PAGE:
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Omaha, Nebraska, United States
I am more and more convinced that most congregations die from a staggering lack of imagination. Let's change that. Drop me a line on email or leave a comment if you have thoughts on God, Jesus, congregations, the church or whatever.... I look forward to our conversations.

Tuesday, April 28, 2015

Tough day

Yesterday was not a good day for many people in our world. We are finding more and more people dead from a terrifying earthquake in Nepal; the city of Baltimore, MD is in riot because--well, because it's Baltimore? No one seems to have a handle on that. Out here on the prairie we have teens seeming to make suicide pacts, and there's rumors of witchcraft. Other than possibly the witchcraft, there didn't seem to be a lot of positives for folks out there yesterday.

Even if you bring it "close in" there was a lot of unsavory news around the neighborhood. A young baby died of SIDS, a older gentleman had a heart attack and died smoking a cigar in his garage, and kids still have to be tested in school. IS there anything hopeful?

It was a beautiful day here, sunshine, a light breeze, and with the recent April showers Omaha is about as green as it can get. Warren Buffet is bringing all the shareholders to Omaha for the Berkshire Hathaway annual meeting, and this is always an interesting time. (Our downtown--where I live basically--is filled with 25,000 people here to listen to Warren Buffet talk about the economy, and to party like it's 1999--literally 1999.) Bars are filled with tourists, many from foreign countries, all trying to outspend each other on their American Express Black cards. Last year a bartender told me she processed so many Black Cards during this week that she thought of borrowing one and buying a car--just to see...So the bartenders, strippers, and restaurants of Omaha are gearing up for a big week, while the rest of us chill out on our balconies and in backyards, and wait for the traffic to die down. (Nothing better than following a tourist in rental car with a GPS that can't make up its mind whether to tell the driver to turn right or left at the next intersection--let's drive down the middle! No one uses that space anyhow.)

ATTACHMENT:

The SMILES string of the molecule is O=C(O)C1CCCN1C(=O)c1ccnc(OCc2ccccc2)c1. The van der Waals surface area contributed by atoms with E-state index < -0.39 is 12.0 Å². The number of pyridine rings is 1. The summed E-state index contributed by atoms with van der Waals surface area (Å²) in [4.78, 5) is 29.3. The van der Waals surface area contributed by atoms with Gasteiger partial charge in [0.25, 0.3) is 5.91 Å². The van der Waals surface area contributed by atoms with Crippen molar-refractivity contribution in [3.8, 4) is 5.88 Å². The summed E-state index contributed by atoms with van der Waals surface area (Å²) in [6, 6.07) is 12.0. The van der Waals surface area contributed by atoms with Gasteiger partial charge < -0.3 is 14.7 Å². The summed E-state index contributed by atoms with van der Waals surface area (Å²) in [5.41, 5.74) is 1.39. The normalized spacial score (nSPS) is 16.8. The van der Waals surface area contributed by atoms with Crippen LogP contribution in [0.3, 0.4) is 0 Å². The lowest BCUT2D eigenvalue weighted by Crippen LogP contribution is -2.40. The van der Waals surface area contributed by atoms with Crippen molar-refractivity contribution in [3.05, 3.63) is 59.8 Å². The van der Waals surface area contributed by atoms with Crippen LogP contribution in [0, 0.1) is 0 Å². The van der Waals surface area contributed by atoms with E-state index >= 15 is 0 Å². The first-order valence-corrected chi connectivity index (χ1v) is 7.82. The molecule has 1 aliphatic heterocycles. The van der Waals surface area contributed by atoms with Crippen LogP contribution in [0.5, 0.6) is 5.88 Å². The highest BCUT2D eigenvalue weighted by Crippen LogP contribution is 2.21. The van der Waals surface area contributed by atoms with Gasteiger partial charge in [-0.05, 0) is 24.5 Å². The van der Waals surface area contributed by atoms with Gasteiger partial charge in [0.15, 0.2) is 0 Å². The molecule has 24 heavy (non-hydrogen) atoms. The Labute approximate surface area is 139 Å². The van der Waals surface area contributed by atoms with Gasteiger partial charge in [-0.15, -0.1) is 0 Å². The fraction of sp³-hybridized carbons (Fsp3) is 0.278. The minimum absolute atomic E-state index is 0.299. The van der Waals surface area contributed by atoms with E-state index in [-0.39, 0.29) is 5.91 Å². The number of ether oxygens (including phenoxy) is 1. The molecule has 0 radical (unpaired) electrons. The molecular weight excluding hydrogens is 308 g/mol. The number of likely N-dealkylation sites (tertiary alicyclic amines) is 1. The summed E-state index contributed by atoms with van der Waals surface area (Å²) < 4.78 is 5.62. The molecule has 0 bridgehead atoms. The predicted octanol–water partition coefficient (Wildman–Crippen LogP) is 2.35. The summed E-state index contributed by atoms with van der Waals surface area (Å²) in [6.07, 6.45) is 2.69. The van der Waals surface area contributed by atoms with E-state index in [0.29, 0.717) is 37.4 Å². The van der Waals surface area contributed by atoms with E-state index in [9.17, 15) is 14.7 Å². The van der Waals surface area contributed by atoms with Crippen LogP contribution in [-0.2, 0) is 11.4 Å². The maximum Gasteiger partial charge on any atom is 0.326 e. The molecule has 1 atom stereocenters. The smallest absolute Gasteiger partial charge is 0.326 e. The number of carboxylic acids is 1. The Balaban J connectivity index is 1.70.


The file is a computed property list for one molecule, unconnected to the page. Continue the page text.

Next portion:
Then there''s sports. As many of you regular readers know I follow some sports pretty closely. Now, I really only follow professional football and all hockey, and soccer when TEAM USA plays. I can't stand basketball anymore as it is way less about sport and way more about personality. I gave up on baseball years ago, when it too ceased to be a sport, and instead became an excuse to waste time without the benefit of drama or suspense. Last time I watched a boxing match one of the fighters was "Sugar" Ray Leonard. Too silly for me. (This weekend there is a big boxing match between a drug addict and a serial domestic abuser. Really people? Are we that starved for entertainment that we have to drag a drug addict into a ring to fight a man who abuses woman on a regular basis? Is money really that important?) There's the Kentucky Derby too, where sartorial excess can now be found in people's haberdashery. The NFL conducts its annual "slave auction" for new talent (they call it a draft, but what choice do the kids have who are "drafted?" This is as close as you can come to indentured servitude.) Hockey and basketball are beginning their playoffs, and that should keep people entertained as well. Busy weekend. Lots of gambling. Throw in a little Cinco de Mayo next Tuesday, and we should be well inoculated from the toughness of yesterday. (And I didn't even mention Hollywood.)

Remember--- the earthquakes? The riots?  We won't remember, but God does...the earth itself does. The blood spilled and lost does not go unrequited. We may lose ourselves in our Black Cards, and movies, and sports, and all sorts of entertainments, but God does not lose us. Just as God has not lost those who perished in Nepal or suffered in Baltimore. The world is much bigger than we make it--mostly because we only make worlds we can manage. In our tradition of Christianity, this is why we believe in a concept like "heaven." We need one place, one time, one event, that exists outside of our control. We seek one place, one time, one event that makes striving, even just getting up and putting on shoes, worthwhile. Otherwise, we forget about yesterday as we amuse ourselves to death. Heaven is our way of remembering the tragedies of yesterday are not buried in the sandhills of time.

May your tables be full and your conversations be true.

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